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Enforcing Usage Limits

Cloud and AI companies are increasingly relying on expensive resources like computing power, GPUs, and Large Language Models (LLMs) like ChatGPT. While these technologies drive innovation and efficiency, they also pose a significant risk of uncontrolled costs, directly impacting profit margins.

Many SaaS companies operating on recurring subscription models are aware of risks around cost and margins. To mitigate it, they implement usage quotas, limiting excessive product consumption. A prime example is Vercel, which implements over twenty resource limits. This approach safeguards the company's financial health and ensures fair resource distribution among users.

Setting limits is just part of the equation, especially for AI-focused companies utilizing costly LLMs or GPU resources. Even with usage-based pricing models, protecting your systems from abusive overages and maintaining reasonable consumption thresholds is crucial. This isn't solely a financial consideration; it's also about maintaining system responsiveness and availability for all users.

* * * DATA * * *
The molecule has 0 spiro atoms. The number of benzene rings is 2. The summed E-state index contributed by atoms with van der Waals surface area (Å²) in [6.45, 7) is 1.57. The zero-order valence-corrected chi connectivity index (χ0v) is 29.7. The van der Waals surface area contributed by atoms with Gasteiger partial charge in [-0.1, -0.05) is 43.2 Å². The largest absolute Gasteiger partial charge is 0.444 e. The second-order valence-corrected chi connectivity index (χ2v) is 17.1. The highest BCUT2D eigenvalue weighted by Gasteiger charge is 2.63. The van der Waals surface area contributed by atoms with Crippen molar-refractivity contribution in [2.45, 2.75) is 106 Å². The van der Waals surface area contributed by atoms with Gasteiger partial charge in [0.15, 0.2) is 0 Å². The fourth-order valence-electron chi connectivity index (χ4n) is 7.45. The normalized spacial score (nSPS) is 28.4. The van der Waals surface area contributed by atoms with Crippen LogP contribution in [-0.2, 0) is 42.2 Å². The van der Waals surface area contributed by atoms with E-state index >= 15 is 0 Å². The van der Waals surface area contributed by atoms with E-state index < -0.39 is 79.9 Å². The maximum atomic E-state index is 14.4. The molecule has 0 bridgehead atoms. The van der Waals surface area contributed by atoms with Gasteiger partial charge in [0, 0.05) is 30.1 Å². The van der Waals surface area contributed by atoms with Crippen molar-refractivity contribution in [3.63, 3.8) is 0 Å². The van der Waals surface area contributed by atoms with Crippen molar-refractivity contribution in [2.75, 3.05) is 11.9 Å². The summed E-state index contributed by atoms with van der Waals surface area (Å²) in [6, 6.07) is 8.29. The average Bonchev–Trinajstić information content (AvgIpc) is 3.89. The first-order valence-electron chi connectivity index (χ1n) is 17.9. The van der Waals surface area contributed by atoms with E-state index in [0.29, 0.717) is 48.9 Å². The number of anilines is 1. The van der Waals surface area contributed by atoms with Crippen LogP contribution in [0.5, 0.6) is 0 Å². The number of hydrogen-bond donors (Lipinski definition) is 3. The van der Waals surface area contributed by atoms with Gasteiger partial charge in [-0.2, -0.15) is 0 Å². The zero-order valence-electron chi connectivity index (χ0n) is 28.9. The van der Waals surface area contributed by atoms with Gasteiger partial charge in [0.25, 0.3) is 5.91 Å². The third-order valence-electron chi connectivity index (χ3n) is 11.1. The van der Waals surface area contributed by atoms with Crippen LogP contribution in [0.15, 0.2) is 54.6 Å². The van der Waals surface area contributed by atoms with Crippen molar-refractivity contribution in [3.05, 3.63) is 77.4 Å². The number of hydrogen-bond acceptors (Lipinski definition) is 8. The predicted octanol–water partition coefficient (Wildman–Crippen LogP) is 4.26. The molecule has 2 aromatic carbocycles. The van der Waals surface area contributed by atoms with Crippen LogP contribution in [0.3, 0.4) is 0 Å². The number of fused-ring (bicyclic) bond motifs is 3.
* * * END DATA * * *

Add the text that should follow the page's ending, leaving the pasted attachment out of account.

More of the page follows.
Enforcing limits in high-traffic systems is a complex engineering challenge. A robust solution requires scalable data ingestion and instant aggregation capabilities. These are essential for real-time tracking of customer usage, enabling quick limit enforcement to minimize overages and abuse. Additionally, in environments catering to online traffic, limit enforcement must be not only reactive but also low latency, to prevent impacting end-user experience, a particularly challenging task in globally distributed systems.

Recognizing this challenge, the OpenMeter team, coming like Netflix and Stripe, has developed a robust solution tailored for modern cloud and AI applications, offering unparalleled support in enforcing usage limits efficiently and effectively. By choosing OpenMeter, you're not just selecting a tool; you're partnering with a team that understands the intricacies of usage management in the era of AI and cloud.

Read more about usage limits on our blog:

Last edited on February 23, 2024